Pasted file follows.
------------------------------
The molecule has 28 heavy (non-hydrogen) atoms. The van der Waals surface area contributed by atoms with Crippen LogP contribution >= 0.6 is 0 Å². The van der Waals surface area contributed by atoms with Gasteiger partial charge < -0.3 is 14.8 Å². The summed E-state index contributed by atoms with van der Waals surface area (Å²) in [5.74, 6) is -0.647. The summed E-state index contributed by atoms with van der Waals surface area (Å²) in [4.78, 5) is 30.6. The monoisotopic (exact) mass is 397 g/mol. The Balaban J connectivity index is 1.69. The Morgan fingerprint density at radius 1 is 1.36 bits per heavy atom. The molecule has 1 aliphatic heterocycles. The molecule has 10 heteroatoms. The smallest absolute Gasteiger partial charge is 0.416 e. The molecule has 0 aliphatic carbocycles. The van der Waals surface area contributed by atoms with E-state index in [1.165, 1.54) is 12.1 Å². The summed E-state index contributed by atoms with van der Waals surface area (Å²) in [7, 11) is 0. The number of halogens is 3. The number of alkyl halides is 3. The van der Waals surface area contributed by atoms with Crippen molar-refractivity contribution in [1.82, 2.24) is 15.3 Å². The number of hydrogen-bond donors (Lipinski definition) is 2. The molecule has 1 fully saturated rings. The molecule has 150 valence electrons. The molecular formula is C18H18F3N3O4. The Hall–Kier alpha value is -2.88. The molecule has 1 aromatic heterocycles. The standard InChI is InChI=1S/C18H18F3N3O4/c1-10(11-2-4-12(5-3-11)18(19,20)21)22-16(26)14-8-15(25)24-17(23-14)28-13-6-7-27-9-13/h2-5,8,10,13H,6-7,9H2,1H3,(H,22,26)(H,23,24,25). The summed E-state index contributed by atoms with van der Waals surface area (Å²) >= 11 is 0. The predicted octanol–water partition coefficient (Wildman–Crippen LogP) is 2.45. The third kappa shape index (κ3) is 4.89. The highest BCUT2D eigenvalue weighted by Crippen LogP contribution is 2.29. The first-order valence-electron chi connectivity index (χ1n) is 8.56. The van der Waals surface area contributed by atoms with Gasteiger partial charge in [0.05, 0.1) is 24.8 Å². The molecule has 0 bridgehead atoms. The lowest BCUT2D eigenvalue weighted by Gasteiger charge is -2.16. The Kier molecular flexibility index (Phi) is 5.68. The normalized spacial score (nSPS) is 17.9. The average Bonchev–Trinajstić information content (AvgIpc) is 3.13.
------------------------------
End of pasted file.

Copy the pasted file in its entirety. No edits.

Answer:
The molecule has 28 heavy (non-hydrogen) atoms. The van der Waals surface area contributed by atoms with Crippen LogP contribution >= 0.6 is 0 Å². The van der Waals surface area contributed by atoms with Gasteiger partial charge < -0.3 is 14.8 Å². The summed E-state index contributed by atoms with van der Waals surface area (Å²) in [5.74, 6) is -0.647. The summed E-state index contributed by atoms with van der Waals surface area (Å²) in [4.78, 5) is 30.6. The monoisotopic (exact) mass is 397 g/mol. The Balaban J connectivity index is 1.69. The Morgan fingerprint density at radius 1 is 1.36 bits per heavy atom. The molecule has 1 aliphatic heterocycles. The molecule has 10 heteroatoms. The smallest absolute Gasteiger partial charge is 0.416 e. The molecule has 0 aliphatic carbocycles. The van der Waals surface area contributed by atoms with E-state index in [1.165, 1.54) is 12.1 Å². The summed E-state index contributed by atoms with van der Waals surface area (Å²) in [7, 11) is 0. The number of halogens is 3. The number of alkyl halides is 3. The van der Waals surface area contributed by atoms with Crippen molar-refractivity contribution in [1.82, 2.24) is 15.3 Å². The number of hydrogen-bond donors (Lipinski definition) is 2. The molecule has 1 fully saturated rings. The molecule has 150 valence electrons. The molecular formula is C18H18F3N3O4. The Hall–Kier alpha value is -2.88. The molecule has 1 aromatic heterocycles. The standard InChI is InChI=1S/C18H18F3N3O4/c1-10(11-2-4-12(5-3-11)18(19,20)21)22-16(26)14-8-15(25)24-17(23-14)28-13-6-7-27-9-13/h2-5,8,10,13H,6-7,9H2,1H3,(H,22,26)(H,23,24,25). The summed E-state index contributed by atoms with van der Waals surface area (Å²) >= 11 is 0. The predicted octanol–water partition coefficient (Wildman–Crippen LogP) is 2.45. The third kappa shape index (κ3) is 4.89. The highest BCUT2D eigenvalue weighted by Crippen LogP contribution is 2.29. The first-order valence-electron chi connectivity index (χ1n) is 8.56. The van der Waals surface area contributed by atoms with Gasteiger partial charge in [0.05, 0.1) is 24.8 Å². The molecule has 0 bridgehead atoms. The lowest BCUT2D eigenvalue weighted by Gasteiger charge is -2.16. The Kier molecular flexibility index (Phi) is 5.68. The normalized spacial score (nSPS) is 17.9. The average Bonchev–Trinajstić information content (AvgIpc) is 3.13.